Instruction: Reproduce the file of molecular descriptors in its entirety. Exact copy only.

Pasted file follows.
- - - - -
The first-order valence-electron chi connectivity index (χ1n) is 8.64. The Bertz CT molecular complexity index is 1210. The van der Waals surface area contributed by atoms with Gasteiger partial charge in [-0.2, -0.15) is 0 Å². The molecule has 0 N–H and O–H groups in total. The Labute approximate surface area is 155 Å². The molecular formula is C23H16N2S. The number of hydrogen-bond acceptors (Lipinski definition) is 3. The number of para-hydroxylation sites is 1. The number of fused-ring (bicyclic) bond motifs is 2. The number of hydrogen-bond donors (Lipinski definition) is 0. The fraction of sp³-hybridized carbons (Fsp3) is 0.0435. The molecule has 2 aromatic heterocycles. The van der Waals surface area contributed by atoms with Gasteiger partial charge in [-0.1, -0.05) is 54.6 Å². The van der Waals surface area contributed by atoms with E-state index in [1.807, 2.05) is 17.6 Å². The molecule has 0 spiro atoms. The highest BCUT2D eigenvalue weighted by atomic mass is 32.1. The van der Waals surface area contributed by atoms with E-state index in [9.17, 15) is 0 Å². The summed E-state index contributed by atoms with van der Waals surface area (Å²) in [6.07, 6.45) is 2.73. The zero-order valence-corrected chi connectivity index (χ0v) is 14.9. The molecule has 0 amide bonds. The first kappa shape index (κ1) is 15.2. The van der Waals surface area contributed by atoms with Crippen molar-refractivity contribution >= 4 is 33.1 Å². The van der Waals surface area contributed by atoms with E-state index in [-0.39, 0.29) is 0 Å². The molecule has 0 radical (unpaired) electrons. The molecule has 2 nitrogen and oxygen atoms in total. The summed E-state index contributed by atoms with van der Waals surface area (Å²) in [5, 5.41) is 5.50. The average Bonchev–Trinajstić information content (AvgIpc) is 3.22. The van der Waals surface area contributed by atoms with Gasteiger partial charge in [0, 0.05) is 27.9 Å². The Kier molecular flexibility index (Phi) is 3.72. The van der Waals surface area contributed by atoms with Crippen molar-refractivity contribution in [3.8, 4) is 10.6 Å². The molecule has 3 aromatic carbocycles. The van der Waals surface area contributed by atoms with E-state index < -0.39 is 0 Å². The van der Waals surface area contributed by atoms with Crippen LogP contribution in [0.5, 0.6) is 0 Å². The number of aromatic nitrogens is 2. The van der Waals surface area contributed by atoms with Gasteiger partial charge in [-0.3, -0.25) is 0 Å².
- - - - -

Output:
The first-order valence-electron chi connectivity index (χ1n) is 8.64. The Bertz CT molecular complexity index is 1210. The van der Waals surface area contributed by atoms with Gasteiger partial charge in [-0.2, -0.15) is 0 Å². The molecule has 0 N–H and O–H groups in total. The Labute approximate surface area is 155 Å². The molecular formula is C23H16N2S. The number of hydrogen-bond acceptors (Lipinski definition) is 3. The number of para-hydroxylation sites is 1. The number of fused-ring (bicyclic) bond motifs is 2. The number of hydrogen-bond donors (Lipinski definition) is 0. The fraction of sp³-hybridized carbons (Fsp3) is 0.0435. The molecule has 2 aromatic heterocycles. The van der Waals surface area contributed by atoms with Gasteiger partial charge in [-0.1, -0.05) is 54.6 Å². The van der Waals surface area contributed by atoms with E-state index in [1.807, 2.05) is 17.6 Å². The molecule has 0 spiro atoms. The highest BCUT2D eigenvalue weighted by atomic mass is 32.1. The van der Waals surface area contributed by atoms with E-state index in [9.17, 15) is 0 Å². The summed E-state index contributed by atoms with van der Waals surface area (Å²) in [6.07, 6.45) is 2.73. The zero-order valence-corrected chi connectivity index (χ0v) is 14.9. The molecule has 0 amide bonds. The first kappa shape index (κ1) is 15.2. The van der Waals surface area contributed by atoms with Crippen molar-refractivity contribution >= 4 is 33.1 Å². The van der Waals surface area contributed by atoms with E-state index in [-0.39, 0.29) is 0 Å². The molecule has 0 radical (unpaired) electrons. The molecule has 2 nitrogen and oxygen atoms in total. The summed E-state index contributed by atoms with van der Waals surface area (Å²) in [5, 5.41) is 5.50. The average Bonchev–Trinajstić information content (AvgIpc) is 3.22. The van der Waals surface area contributed by atoms with Gasteiger partial charge in [0, 0.05) is 27.9 Å². The Kier molecular flexibility index (Phi) is 3.72. The van der Waals surface area contributed by atoms with Crippen molar-refractivity contribution in [3.8, 4) is 10.6 Å². The molecule has 3 aromatic carbocycles. The van der Waals surface area contributed by atoms with E-state index < -0.39 is 0 Å². The van der Waals surface area contributed by atoms with Crippen LogP contribution in [0.5, 0.6) is 0 Å². The number of aromatic nitrogens is 2. The van der Waals surface area contributed by atoms with Gasteiger partial charge in [-0.3, -0.25) is 0 Å².